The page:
(c) Negligent hiring liability. Rest.2d, Torts §411, entitled “Negligence in Selection of Contractor,” provides: “An employer is subject to liability for physical harm to third persons caused by his failure to exercise reasonable care to employ a competent and careful contractor [] (a) to do work which will involve a risk of physical harm unless it is skillfully and carefully done, or [] (b) to perform any duty which the employer owes to third persons.” (25 C.4th 1241.)

(d) Application of Privette/Toland rationale to negligent hiring. For the same reasons as those expressed in Privette and Toland, an employee of an independent contractor should not be considered a "third person" for purposes of Rest.2d, Torts §411 and should be barred from seeking recovery from the hirer for negligent hiring. Admittedly, the hirer under §411 is, in a sense, being taxed with the hirer's own negligence under a theory of direct liability. However, the same can be said with regard to an action brought under the peculiar risk theory set forth in section 413. More importantly, under both §§411 and 413, the liability of the hirer is essentially vicarious in that it derives from the contractor's act or omission. Therefore, in a negligent hiring case under the theory set forth in §411, just as in peculiar risk cases under the theories set forth in §§413 and 416, it would be unfair to impose liability on the hiring person when the liability of the contractor, the one primarily responsible for the worker’s on-the-job injuries, is limited to providing workers’ compensation coverage. Two of the related policy considerations relied on in Privette also support the conclusion here that an employee of an independent contractor should not be permitted to bring a negligent hiring action against the hirer of the contractor: (1) The rule of workers’ compensation exclusivity, which shields an independent contractor who pays workers’ compensation insurance premiums from further liability to its employees, should equally apply to the person hiring the contractor because the hirer has indirectly paid the cost of such coverage inasmuch as it was presumably calculated into the contract price; and (2) permitting such a recovery would give employees of independent contractors an unwarranted windfall, something that is denied other workers--the right to recover tort damages for industrial injuries caused by their employer’s failure to provide a safe working environment. (25 C.4th 1241.) Insofar as it is inconsistent with this opinion, Grahn v. Tosco Corp. (1997) 58 C.A.4th 1373, 68 C.R.2d 806, 6 Summary (9th), Torts, Supp., §1016A, is disapproved. (25 C.4th 1243.)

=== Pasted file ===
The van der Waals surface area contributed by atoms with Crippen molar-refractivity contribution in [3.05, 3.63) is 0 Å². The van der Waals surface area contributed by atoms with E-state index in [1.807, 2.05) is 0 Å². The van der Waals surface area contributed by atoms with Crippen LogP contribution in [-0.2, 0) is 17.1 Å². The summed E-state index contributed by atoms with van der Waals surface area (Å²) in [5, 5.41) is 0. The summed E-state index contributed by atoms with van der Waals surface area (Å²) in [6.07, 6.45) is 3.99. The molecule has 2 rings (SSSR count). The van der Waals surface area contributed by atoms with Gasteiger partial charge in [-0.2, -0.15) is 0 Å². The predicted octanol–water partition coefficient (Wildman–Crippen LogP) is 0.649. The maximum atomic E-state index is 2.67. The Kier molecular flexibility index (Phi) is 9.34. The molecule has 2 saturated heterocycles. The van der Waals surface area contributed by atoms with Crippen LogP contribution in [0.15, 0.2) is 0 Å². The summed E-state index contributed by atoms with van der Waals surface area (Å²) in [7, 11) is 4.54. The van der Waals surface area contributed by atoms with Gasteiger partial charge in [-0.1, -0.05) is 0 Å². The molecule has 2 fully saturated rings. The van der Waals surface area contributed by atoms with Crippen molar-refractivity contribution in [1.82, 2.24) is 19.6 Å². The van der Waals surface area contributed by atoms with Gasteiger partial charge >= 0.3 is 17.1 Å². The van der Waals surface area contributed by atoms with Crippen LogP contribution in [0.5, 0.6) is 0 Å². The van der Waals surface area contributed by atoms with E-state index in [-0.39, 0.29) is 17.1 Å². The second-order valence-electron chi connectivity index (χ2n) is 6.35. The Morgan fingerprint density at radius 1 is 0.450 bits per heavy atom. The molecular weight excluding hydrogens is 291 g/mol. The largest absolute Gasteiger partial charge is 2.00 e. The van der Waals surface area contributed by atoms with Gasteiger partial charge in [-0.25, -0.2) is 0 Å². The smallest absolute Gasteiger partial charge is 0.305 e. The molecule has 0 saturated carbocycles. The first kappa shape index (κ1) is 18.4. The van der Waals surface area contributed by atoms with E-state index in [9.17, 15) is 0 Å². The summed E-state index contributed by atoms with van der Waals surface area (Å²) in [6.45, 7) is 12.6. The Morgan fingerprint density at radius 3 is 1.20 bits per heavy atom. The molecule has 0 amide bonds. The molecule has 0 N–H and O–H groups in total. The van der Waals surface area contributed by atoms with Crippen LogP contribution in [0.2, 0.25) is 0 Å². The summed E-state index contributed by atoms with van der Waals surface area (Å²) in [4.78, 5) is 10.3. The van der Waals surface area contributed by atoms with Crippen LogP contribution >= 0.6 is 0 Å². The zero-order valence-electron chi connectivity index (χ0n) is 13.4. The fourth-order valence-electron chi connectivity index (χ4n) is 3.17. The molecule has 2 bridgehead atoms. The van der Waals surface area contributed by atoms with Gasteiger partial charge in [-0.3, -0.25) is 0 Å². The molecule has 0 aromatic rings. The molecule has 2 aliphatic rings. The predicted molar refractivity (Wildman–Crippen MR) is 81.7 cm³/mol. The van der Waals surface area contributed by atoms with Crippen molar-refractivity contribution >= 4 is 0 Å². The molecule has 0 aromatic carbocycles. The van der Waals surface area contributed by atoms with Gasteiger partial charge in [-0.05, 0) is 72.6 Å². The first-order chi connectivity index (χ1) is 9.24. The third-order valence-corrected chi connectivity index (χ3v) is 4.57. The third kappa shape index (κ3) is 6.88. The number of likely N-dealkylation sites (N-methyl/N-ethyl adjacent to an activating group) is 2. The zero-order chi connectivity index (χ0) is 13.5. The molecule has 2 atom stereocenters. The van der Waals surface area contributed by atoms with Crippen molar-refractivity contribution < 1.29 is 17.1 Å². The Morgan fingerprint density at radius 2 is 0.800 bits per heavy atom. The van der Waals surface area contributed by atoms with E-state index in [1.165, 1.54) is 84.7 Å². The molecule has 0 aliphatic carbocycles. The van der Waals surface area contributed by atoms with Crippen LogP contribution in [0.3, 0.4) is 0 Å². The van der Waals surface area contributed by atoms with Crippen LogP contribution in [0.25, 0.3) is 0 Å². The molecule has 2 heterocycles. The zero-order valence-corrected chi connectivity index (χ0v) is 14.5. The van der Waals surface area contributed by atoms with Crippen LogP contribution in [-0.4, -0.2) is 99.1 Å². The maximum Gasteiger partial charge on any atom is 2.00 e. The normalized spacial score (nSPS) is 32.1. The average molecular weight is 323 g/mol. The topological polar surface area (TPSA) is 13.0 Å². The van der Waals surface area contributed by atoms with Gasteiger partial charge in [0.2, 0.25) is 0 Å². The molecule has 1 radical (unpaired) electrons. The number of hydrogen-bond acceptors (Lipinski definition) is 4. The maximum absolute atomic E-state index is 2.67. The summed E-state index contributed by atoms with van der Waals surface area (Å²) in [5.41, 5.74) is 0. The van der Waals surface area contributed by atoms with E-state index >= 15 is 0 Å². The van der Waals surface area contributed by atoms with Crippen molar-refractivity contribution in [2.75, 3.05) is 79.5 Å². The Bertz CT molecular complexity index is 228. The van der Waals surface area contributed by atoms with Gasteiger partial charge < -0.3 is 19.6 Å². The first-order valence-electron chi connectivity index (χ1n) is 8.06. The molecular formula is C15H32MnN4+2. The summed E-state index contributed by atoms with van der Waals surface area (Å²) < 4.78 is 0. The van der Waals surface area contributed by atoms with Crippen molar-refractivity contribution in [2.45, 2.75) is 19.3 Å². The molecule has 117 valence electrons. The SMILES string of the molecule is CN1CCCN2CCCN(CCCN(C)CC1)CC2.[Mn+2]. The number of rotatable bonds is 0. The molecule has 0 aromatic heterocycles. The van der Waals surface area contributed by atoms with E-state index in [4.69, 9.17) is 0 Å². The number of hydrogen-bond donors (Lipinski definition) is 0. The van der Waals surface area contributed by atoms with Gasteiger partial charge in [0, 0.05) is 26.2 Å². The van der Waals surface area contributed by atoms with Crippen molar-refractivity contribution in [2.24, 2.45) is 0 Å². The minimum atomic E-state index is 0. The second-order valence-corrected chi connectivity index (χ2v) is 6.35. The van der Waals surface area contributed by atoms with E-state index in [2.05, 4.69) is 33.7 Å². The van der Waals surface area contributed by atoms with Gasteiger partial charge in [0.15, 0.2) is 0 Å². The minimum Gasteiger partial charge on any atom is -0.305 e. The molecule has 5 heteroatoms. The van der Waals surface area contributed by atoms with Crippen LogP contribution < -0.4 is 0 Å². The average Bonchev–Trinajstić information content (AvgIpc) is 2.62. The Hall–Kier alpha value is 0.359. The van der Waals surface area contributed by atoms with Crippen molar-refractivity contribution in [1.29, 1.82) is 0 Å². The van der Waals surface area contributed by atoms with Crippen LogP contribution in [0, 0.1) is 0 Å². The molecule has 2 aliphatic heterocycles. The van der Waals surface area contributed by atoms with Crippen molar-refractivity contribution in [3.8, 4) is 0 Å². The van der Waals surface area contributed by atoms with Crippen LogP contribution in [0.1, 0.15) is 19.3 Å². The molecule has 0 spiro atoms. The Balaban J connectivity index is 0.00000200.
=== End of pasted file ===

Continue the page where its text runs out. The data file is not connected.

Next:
Witkin References

On general rule of nonliability of hirer for independent contractor's torts, see 6 Summary (9th), Torts, §1009.

On liability of hirer for independent contractor's negligence in performing inherently dangerous work (peculiar risk doctrine), see 6 Summary (9th), Torts, §§1013, 1014.

On Privette-Toland rule, see 6 Summary (9th), Torts, Supp., §1016A.

On liability for negligent hiring of independent contractor, see 6 Summary (9th), Torts, §1010.

On exclusivity of workers' compensation remedy, see 2 Summary (9th), Workers' Compensation, §25 et seq.

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Last updated
Thursday, October 04, 2001